2011 was the first year where my music listening was driven completely from the cloud. This is a milestone for me; in the past I’ve always had some physical component to the music I owned, whether it be an MP3 or a CD. For someone who’s first music was on a cassette tape, this is the future.
I rely on Rdio for most music, and if it is not available there, I buy/download it and then upload it back to Google Music. Google Music has also been good for capturing free mixes or CDs not available online. I haven’t saved a single MP3 to my computer after adopting this hybrid Rdio/Google Music listening system (And in fact, I don’t think I’ve saved any file locally, and only locally, in a long time).
I’m surprised that I’ve settled on this hybrid listening system. I’m a big fan of subscription services, and never bought into Steve Jobs’ claim that “People want to own their music.” But storage services such as Google Music help fill in the blanks when music isn’t available from a subscription service.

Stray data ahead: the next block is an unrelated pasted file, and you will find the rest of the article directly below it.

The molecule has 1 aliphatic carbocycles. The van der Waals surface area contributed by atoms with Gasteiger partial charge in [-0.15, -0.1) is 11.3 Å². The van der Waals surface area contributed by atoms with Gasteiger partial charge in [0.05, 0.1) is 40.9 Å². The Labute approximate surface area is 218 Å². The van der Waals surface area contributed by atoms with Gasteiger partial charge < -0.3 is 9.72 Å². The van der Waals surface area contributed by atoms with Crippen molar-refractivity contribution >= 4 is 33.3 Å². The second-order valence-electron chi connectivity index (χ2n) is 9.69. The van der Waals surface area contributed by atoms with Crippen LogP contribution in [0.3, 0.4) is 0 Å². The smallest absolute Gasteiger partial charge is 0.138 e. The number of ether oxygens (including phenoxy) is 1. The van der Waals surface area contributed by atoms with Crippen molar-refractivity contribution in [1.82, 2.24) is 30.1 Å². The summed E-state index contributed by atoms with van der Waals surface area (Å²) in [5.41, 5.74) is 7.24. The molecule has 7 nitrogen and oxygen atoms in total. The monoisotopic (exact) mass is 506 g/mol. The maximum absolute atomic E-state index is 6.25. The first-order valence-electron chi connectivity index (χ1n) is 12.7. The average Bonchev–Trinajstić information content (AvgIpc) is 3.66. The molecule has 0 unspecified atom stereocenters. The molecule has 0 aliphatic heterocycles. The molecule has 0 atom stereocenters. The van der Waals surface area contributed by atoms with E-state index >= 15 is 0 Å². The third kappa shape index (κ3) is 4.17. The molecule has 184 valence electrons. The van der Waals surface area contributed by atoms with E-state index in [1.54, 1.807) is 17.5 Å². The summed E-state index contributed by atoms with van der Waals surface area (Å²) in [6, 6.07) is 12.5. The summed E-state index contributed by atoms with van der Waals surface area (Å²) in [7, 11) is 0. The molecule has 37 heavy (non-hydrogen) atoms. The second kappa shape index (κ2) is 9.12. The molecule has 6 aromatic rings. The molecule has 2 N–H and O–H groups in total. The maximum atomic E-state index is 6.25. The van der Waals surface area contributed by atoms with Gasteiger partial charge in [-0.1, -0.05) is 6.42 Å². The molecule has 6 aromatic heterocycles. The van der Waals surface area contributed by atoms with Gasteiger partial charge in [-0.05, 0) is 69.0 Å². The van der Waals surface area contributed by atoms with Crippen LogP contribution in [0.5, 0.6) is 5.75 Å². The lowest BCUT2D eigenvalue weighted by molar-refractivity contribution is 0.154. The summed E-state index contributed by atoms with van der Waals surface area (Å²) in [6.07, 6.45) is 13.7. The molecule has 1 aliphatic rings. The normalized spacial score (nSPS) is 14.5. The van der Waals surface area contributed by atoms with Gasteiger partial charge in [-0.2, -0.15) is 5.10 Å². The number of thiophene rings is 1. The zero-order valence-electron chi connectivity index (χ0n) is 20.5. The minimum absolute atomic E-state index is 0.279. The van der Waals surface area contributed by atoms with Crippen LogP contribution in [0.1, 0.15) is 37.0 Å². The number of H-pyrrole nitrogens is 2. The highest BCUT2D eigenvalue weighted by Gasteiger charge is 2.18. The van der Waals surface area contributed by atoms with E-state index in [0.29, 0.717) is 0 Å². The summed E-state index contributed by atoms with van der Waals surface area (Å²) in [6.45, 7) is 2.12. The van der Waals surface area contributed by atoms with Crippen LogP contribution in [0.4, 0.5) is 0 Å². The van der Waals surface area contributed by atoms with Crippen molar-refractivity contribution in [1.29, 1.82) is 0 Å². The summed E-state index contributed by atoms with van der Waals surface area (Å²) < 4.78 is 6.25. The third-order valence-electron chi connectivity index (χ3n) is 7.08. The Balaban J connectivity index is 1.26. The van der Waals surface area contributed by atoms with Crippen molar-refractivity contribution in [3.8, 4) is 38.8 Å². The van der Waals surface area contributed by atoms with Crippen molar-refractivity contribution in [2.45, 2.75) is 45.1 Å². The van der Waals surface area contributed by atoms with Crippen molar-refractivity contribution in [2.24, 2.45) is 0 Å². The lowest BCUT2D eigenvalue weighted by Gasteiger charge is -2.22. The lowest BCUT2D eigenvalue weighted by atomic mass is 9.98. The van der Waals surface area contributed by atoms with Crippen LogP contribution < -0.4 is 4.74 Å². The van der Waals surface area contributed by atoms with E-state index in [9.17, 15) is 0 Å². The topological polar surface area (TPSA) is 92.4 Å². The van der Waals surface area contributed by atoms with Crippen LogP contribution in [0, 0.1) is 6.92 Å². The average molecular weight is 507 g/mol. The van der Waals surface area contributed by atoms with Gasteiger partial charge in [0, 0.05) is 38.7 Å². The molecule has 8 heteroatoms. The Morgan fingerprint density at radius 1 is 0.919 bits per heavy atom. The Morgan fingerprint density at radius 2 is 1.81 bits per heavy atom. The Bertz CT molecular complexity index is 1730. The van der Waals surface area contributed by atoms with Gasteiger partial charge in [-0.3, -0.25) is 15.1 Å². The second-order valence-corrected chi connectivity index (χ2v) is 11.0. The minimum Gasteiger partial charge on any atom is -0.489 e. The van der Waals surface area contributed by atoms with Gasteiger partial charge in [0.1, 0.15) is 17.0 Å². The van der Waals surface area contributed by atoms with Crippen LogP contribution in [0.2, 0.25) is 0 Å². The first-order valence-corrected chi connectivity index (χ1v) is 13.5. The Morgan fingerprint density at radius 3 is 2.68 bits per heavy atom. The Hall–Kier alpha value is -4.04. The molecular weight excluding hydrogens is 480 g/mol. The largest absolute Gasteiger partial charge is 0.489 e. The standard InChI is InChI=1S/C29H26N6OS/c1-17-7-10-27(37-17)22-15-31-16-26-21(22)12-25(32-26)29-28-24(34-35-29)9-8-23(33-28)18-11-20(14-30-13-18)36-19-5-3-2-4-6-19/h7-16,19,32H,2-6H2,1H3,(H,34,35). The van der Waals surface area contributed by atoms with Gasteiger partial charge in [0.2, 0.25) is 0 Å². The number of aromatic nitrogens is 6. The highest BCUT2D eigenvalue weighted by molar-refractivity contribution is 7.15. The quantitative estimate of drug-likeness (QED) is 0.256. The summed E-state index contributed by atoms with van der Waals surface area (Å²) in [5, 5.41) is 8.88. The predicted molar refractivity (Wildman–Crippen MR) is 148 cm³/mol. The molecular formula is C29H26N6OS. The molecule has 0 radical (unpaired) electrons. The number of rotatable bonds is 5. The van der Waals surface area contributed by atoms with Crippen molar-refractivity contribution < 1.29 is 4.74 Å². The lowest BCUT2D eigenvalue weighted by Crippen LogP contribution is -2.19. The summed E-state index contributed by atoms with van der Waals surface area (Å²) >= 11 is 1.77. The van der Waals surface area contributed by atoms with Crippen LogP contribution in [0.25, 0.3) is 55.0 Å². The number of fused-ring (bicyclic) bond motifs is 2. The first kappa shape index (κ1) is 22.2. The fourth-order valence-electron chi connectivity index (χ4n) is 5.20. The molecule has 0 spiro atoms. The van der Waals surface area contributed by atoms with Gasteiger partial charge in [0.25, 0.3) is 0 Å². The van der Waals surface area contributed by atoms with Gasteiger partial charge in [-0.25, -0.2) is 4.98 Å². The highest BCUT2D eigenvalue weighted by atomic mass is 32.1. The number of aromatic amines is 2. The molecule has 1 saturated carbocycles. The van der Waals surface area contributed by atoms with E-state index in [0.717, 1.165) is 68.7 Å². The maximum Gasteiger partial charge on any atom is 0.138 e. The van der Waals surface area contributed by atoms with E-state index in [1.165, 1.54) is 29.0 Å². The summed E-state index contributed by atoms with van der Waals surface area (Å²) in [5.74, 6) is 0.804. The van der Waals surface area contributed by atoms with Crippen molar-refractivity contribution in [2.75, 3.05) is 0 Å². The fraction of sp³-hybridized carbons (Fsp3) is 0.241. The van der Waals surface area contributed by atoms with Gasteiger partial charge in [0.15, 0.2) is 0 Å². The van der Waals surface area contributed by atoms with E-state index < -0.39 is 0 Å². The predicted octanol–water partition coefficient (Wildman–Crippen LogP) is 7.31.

Looking towards the future, I hope to see even this subscription/storage split disappear. Right now, music sources are tied directly to music players. I can only listen to Rdio tracks from Rdio’s site/app, same for Google Music (or Spotify or Mog or Pandora or Amazon Cloud Player). I would love to see music move towards a model where audio sources are decoupled from audio players. So I could pick a few songs from Rdio, and few more from Google Music, and send them to any player (car, phone, home stereo) without using siloed apps. This would help fulfill the dream of all music, everywhere. Screw world peace, that’s my wish for 2012.